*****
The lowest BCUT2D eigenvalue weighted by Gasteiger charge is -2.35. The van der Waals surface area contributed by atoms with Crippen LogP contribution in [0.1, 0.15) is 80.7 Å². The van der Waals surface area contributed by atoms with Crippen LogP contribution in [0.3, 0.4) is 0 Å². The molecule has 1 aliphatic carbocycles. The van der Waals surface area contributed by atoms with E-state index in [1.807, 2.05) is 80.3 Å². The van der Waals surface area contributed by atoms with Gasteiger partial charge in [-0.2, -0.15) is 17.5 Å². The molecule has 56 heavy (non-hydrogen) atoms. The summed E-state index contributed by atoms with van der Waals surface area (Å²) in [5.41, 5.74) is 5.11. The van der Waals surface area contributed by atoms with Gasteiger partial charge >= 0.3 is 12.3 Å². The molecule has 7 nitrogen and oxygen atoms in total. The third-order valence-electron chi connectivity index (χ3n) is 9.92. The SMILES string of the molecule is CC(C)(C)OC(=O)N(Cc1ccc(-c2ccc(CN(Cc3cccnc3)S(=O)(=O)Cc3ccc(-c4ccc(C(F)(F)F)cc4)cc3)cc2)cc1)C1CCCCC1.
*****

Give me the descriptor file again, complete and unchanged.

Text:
The lowest BCUT2D eigenvalue weighted by Gasteiger charge is -2.35. The van der Waals surface area contributed by atoms with Crippen LogP contribution in [0.1, 0.15) is 80.7 Å². The van der Waals surface area contributed by atoms with Crippen LogP contribution in [0.3, 0.4) is 0 Å². The molecule has 1 aliphatic carbocycles. The van der Waals surface area contributed by atoms with E-state index in [1.807, 2.05) is 80.3 Å². The van der Waals surface area contributed by atoms with Gasteiger partial charge in [-0.2, -0.15) is 17.5 Å². The molecule has 56 heavy (non-hydrogen) atoms. The summed E-state index contributed by atoms with van der Waals surface area (Å²) in [5.41, 5.74) is 5.11. The van der Waals surface area contributed by atoms with Gasteiger partial charge >= 0.3 is 12.3 Å². The molecule has 7 nitrogen and oxygen atoms in total. The third-order valence-electron chi connectivity index (χ3n) is 9.92. The SMILES string of the molecule is CC(C)(C)OC(=O)N(Cc1ccc(-c2ccc(CN(Cc3cccnc3)S(=O)(=O)Cc3ccc(-c4ccc(C(F)(F)F)cc4)cc3)cc2)cc1)C1CCCCC1.